nomen nomen - 1 month ago 4x
SQL Question

How to deal with mutually recursive inserts

I have a model that defines mutually recursive tables:

questionId QuestionId

correct AnswerId

What do I need to do to actually insert a question? I need to know what the correct answer is first. But to insert an answer, I need to know what question it answers.

I'm running Postgres, if it matters.

The DDL is:

id integer NOT NULL, -- answer id
text character varying NOT NULL, -- answer text
question_id bigint NOT NULL -- question id

CREATE TABLE question (
id integer NOT NULL, -- question id
question character varying NOT NULL, -- question text
correct bigint NOT NULL, -- correct answer
solution character varying NOT NULL -- solution text

ALTER TABLE ONLY answer ALTER COLUMN id SET DEFAULT nextval('answer_id_seq'::regclass);

ADD CONSTRAINT answer_question_id_fkey FOREIGN KEY (question_id) REFERENCES question(id);

ALTER TABLE ONLY question ALTER COLUMN id SET DEFAULT nextval('question_id_seq'::regclass);
ADD CONSTRAINT question_correct_fkey FOREIGN KEY (correct) REFERENCES answer(id);


If you enter question and answer in a single statement with a data-modifying CTE, you do not even need a DEFERRABLE FK constraints. Not to speak of actually making (or SETting) them DEFERRED - which would be a lot more expensive.

Data model

First I cleaned up your data model:

CREATE TABLE question (
   question_id       serial PRIMARY KEY
 , correct_answer_id int  NOT NULL
 , question          text NOT NULL
 , solution          text NOT NULL

   answer_id   serial PRIMARY KEY
 , question_id int  NOT NULL REFERENCES question
 , answer      text NOT NULL

ALTER TABLE question ADD CONSTRAINT question_correct_answer_id_fkey
FOREIGN KEY (correct_answer_id) REFERENCES answer(answer_id);
  • Don't use the non-descriptive "id" as column name.
  • Don't use basic type names like text as column name.
  • Put the integer columns first for space efficiency:
  • bigint was uncalled for, integer should suffice.
  • Simplify your schema definition with serial columns.
  • Define primary keys. PK columns are NOT NULL automatically.


I delegated primary key generation to sequences (serial columns) like it should be in most data models. We can get the auto-generated ID with the RETURNING clause of the INSERT statement. But in this special case we need both IDs for each INSERT, so I fetch one of them with nextval() to get the thing started.

   INSERT INTO question (correct_answer_id, question, solution)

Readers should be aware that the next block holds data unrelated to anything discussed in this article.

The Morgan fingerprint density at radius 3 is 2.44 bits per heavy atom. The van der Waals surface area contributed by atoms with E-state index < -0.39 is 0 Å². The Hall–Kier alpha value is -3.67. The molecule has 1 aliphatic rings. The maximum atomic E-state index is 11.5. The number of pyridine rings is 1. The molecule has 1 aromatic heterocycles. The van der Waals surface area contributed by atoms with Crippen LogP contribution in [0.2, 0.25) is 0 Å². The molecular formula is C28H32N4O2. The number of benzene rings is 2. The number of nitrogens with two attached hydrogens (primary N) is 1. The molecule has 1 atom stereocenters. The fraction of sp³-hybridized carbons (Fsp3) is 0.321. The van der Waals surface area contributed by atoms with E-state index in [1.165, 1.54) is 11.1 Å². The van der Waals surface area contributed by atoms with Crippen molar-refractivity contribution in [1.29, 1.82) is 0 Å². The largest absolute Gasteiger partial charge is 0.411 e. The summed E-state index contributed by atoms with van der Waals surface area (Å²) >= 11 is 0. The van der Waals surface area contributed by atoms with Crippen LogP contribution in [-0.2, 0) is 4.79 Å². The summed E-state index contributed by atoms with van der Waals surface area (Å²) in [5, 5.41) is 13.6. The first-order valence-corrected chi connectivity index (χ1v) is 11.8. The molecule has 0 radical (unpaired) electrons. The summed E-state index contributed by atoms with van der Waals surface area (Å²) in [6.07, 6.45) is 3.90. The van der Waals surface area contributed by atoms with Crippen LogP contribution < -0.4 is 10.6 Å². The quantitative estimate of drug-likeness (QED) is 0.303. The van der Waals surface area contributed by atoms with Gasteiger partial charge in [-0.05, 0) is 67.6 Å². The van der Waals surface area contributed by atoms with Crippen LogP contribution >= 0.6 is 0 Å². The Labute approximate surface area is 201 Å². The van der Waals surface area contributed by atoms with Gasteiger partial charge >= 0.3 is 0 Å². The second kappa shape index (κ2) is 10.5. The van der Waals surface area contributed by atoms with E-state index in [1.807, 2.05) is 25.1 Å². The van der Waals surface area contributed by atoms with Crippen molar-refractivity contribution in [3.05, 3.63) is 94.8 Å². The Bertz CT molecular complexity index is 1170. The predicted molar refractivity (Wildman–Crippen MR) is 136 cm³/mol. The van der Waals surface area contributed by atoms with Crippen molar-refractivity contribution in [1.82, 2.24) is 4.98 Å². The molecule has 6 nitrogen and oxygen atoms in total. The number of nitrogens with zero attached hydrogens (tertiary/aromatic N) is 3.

VALUES (nextval('answer_answer_id_seq'), 'How?', 'DEFERRABLE FK & wCTE')
   RETURNING correct_answer_id, question_id
INSERT INTO answer (answer_id, question_id, answer)
SELECT correct_answer_id, question_id, 'Use DEFERRABLE FK & data-modifying CTE'
FROM   q;

I know the name of the sequence ('answer_answer_id_seq') because I looked it up. It's the default name. If you don't know it use the safe form @IMSoP provided in the comment below:

nextval(pg_get_serial_sequence('answer', 'answer_id'))


Per documentation on SET CONSTRAINTS

IMMEDIATE constraints are checked at the end of each statement.

My solution is a single statement. That's why it works where two separate statements would fail - wrapped in a single transaction or not. And you'd need SET CONSTRAINTS ... DEFERRED; like IMSoP first commented and @Jaaz implemented in his answer.
However, note the disclaimer some paragraphs down:

Uniqueness and exclusion constraints that have not been declared DEFERRABLE are also checked immediately.

So UNIQUE and EXCLUDE need to be DEFERRALBE to make wCTEs work for them. This includes PRIMARY KEY constraints. The documentation on CREATE TABLE has more details:

Non-deferred Uniqueness Constraints

When a UNIQUE or PRIMARY KEY constraint is not deferrable, PostgreSQL checks for uniqueness immediately whenever a row is inserted or modified. The SQL standard says that uniqueness should be enforced only at the end of the statement; this makes a difference when, for example, a single command updates multiple key values. To obtain standard-compliant behavior, declare the constraint as DEFERRABLE but not deferred (i.e., INITIALLY IMMEDIATE). Be aware that this can be significantly slower than immediate uniqueness checking.

We discussed this in great detail under this related question: